Head in the Clouds

| April 07, 2005

And, says the NCA, each cave is different from the other and each has something special to experience, enjoy and remember. They are also a reasonably priced destination.

You can find caves and karsts (irregular limestone regions with sinks, underground streams and caverns) all over (should that be under?) the country. For example, they are found in 120 parks in the National Park System, from as few as 10 to 15 caves in the Chesapeake & Ohio Canal National Historic Park to more than 450 in the Lava Beds National Monument in California.

Look at just one or two caves to get an idea of what you might get yourself into. The Cathedral Room of DeSoto Caverns in Childersberg, Ala., is larger than a football field and higher than a 12-story building, and the caverns’ oldest marker, Traders Rock, is dated back to 1723. These caverns also contain a Confederate gunpowder-mining center and this month feature an Indian Arts and Crafts Festival (April 12-13).

The Squire Boone Caverns near Corydon, Ind., were discovered by Squire Boone and his more famous brother, Daniel, in 1790. Squire later escaped a band of hostile Indians by hiding in the caverns. From that day on, he considered the area to be holy ground and was laid to rest within his beloved cave as he had requested.

Mammoth Cave National Park in Kentucky is the longest recorded cave system in the world with more than 360 miles explored and mapped. The Inner Space Cavern in Georgetown, Texas, was not discovered until 1963 when a Texas Highway Department core drilling team, testing land to see if it would hold a highway overpass, broke through into a cavern never seen or visited by man before.

The Seneca Caverns, near Riverton, W. Va., were discovered in 1760 and contain spectacular natural formations and huge chambers.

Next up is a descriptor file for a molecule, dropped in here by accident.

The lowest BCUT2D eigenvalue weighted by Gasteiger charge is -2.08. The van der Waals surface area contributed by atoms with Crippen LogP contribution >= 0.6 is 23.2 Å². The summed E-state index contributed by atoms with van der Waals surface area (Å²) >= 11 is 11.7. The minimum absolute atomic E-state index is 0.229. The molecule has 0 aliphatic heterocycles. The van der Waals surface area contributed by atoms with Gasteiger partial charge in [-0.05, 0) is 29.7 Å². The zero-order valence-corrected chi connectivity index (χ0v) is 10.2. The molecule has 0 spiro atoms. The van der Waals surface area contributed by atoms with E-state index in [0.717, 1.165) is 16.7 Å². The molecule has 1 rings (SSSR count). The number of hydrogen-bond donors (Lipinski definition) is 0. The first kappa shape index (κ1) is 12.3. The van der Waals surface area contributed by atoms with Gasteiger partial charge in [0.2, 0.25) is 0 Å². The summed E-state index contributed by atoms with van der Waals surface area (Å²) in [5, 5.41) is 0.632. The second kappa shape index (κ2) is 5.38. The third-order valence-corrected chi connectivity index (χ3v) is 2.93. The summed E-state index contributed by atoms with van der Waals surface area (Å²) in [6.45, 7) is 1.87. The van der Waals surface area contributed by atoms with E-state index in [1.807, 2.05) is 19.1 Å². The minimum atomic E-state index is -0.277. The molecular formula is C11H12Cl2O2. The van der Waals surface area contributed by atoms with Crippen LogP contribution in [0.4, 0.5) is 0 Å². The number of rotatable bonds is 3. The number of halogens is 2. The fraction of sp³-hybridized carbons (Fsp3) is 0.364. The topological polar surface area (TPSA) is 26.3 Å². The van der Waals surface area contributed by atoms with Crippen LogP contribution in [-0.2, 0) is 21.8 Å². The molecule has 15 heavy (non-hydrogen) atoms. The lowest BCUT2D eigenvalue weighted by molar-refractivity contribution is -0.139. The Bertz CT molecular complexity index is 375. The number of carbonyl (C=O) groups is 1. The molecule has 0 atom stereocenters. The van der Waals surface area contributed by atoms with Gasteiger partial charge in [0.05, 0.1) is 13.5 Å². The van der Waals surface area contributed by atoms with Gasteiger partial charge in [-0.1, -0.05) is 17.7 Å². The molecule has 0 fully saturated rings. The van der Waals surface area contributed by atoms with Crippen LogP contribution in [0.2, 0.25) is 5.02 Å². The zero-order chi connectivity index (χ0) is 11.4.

Remember Tom Sawyer and his caving exploits? The Mark Twain Cave near Hannibal, Mo., was regularly explored by Twain himself after it’s discovery in 1819 by a man hunting with his dog.

The NCA (www.cavern.com), the National Speleological
Society (www.cavern.com) and the Park Service (www.nps.gov/grba/npscaves.htm) have websites that are a mine of information about caves and caving and contain directories to caves all over America.

Rods & Barrels
Biking Little Switzerland

Up in the Colorado mountains, it’s easy to feel you are in Switzerland. John Griffin is more used to the eastern parts of the United States, but several summers ago he went west with a new motorcycle. The Byrd Brothers Trucking driver out of Frankfort, Ind., was seeing the state with a buddy who was riding his own bike.

“We trailered the bikes out to Colorado Springs – it was August – and spent a week riding through the mountains,” says Griffin. “I’d only had the bike a week. It’s a Honda Shadow 1100, and I’ve still got it. I’ve ridden it all over. I’ve been down to Bike Week and Biketoberfest in Daytona a couple of times with the bikes.”

Griffin had chosen to take his new bike west to see some new sights; his route takes him and his ’95 Freightliner FLD 120 up and down the east coast a lot, and he delivers furniture anywhere east of the Mississippi. For this picture Griffin was riding 550 a little north of Ouray, rolling through a part of the country they call the “Little Switzerland of America.” He was astounded by the breathtaking scenery. At one point he came across this eye-catching rock formation and stopped to take a photograph.

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